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Anger over Glasgow’s filthy rat-infested streets and alleys hidden from COP26

These are the filthy, rat-infested side streets and alleyways that COP26 delegates won’t see when they come to Scotland next month.

Refuse collectors have said they can’t cope with cuts that have led to a rise in rancid conditions in Glasgow’s streets – just miles from where world leaders will thrash out a climate change deal.

GMB officials, who have now pleaded with First Minister Nicola Sturgeon to intervene in the waste row, took our reporter to some of the worst-hit areas.

Union officials have said the city’s back streets have become Glasgow’s “secret shame”.

They warned staff were risking injury to get the streets tidied up in time for the eco conference.

In a lane near Allison Street, in Govanhill, in the heart of the First Minister’s constituency, we found rat traps, abandoned mattresses and litter. At nearby flats, overflowing bins spilled into common areas, making it a no-go area for residents.

In neighbouring Cessnock, in lanes that run parallel to the main clean thoroughfare, litter lay piled up in common areas.

Fly-tipping has increased after the council introduced a £35 special uplift charge this year.

A drying green area in Govanhill

GMB convener Chris Mitchell, who has worked in the cleansing department for 30 years, said: “The cleansing crisis in the city will continue to get worse unless there is an intervention from the Scottish Government. It’s the worst I have ever seen it.

“Our older workers, who were once shielded with the easier manual tasks are no longer able to. Our days are long and ­physically intense and that is causing injuries.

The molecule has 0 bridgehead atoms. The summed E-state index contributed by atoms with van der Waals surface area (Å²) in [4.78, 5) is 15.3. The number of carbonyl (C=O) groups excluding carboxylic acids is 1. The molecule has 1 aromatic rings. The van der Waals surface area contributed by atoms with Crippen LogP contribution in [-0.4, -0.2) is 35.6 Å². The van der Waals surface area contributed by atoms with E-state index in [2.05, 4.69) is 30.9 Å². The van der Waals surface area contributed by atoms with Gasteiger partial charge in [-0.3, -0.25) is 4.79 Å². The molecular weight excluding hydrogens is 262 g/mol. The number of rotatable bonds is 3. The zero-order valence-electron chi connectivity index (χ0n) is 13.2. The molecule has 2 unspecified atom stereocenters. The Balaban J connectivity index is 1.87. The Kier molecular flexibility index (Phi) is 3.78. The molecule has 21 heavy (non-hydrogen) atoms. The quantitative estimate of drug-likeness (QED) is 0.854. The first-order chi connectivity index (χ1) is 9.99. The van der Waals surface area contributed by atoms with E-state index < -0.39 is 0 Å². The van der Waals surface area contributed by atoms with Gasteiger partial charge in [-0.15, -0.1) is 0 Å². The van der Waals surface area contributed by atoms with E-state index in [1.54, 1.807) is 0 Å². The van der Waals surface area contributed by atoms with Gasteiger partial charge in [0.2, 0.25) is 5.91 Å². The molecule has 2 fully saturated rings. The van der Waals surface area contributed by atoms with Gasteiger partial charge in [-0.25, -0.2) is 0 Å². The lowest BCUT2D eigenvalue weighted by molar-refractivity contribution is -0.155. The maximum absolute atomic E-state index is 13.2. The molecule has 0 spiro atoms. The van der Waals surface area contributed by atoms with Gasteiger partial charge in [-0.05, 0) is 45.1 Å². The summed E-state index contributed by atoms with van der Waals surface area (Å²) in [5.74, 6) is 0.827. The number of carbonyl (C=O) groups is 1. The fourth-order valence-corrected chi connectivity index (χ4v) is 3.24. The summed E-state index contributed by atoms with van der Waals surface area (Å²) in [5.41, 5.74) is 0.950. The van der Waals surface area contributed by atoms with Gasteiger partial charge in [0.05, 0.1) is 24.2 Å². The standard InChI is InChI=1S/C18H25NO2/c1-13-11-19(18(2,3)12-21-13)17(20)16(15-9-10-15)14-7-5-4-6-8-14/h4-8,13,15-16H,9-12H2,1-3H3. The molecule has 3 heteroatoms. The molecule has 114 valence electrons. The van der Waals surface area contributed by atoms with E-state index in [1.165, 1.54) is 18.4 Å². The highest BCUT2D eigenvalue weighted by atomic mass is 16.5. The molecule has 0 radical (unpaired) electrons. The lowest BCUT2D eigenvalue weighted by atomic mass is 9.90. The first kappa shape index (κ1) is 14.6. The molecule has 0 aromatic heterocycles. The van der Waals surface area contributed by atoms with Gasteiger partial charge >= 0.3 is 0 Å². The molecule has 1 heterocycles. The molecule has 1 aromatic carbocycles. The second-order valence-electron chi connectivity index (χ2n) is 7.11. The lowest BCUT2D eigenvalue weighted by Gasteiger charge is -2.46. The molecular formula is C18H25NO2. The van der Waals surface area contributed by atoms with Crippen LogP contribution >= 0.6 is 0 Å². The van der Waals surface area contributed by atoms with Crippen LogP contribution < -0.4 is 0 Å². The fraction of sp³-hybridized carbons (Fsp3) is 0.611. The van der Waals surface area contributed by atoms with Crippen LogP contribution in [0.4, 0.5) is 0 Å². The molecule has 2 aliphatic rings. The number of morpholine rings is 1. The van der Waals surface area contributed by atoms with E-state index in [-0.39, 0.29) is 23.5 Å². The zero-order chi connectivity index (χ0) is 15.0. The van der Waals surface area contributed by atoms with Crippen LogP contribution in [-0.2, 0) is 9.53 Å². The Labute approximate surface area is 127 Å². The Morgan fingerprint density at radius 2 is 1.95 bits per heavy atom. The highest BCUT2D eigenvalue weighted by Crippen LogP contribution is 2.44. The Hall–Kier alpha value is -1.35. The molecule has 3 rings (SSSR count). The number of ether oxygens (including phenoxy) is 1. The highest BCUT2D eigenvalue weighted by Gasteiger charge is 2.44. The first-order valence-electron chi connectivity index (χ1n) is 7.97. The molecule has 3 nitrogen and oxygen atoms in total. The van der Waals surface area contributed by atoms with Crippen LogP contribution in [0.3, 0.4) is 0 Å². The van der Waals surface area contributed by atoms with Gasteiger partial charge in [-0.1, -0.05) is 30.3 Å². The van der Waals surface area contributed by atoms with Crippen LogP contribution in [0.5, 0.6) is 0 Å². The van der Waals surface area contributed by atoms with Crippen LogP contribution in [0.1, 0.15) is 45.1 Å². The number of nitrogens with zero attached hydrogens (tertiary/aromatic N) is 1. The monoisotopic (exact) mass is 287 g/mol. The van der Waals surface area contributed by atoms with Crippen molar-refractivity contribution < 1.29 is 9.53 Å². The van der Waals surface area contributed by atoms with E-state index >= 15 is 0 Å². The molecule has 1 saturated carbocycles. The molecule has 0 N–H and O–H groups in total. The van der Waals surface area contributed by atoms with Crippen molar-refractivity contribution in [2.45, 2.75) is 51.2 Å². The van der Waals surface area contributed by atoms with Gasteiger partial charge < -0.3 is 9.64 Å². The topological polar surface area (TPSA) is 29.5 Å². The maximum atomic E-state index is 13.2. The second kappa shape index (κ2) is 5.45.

“People go off sick and that makes the pressure worse on the remaining staff. There is overtime being offered before COP26 but it isn’t enough.

“There is nowhere else in Europe that ­carries out the ­cleansing function the way Glasgow does. Cuts in street cleaning, cuts in refuse collection and an ageing fleet is the ­perfect storm for the ­current mess.”

Clifford Lane in Cessnock
Clifford Lane in Cessnock

The union is ­calling for investment, an end to special uplift charges and the reintroduction of the specialised backcourts teams to clear closes.

City Council leader Susan Aitken has been criticised for insisting Glasgow is clean. Earlier this month, she claimed some “wee neds” were ­responsible for a spate of graffiti attacks and said the problems were no ­different to elsewhere. A Glasgow taxi driver has 3000 ­signatures on a petition calling for her to quit.

Stef Shaw, known as the poetry-writing Glasgow Cabbie, said: “I love Glasgow so it breaks my heart to say this – it’s become a dump and Susan Aitken is burying her head in the ground denying it.” , ­ ­Scottish Greens councillor for ­Pollokshields, said: “While it’s true that litter on our streets isn’t causing the climate emergency, it is symbolic of the throwaway culture that’s wired into the capitalist system, which is what’s driven the planet to the brink.”

A spokesman for the council criticised the GMB for “trashing” the city’s reputation.

He added: “Back courts and back lanes next to housing are private ­property for which ­owners, ­factors and residents are ­responsible.

“We have been working with a number of housing associations to improve waste management in back courts for social housing, but these measures have been resisted by the GMB.

“It would also help if the GMB ­publicly acknowledged cleansing budgets have been protected, extra staff are being recruited and significant investments are being made.”




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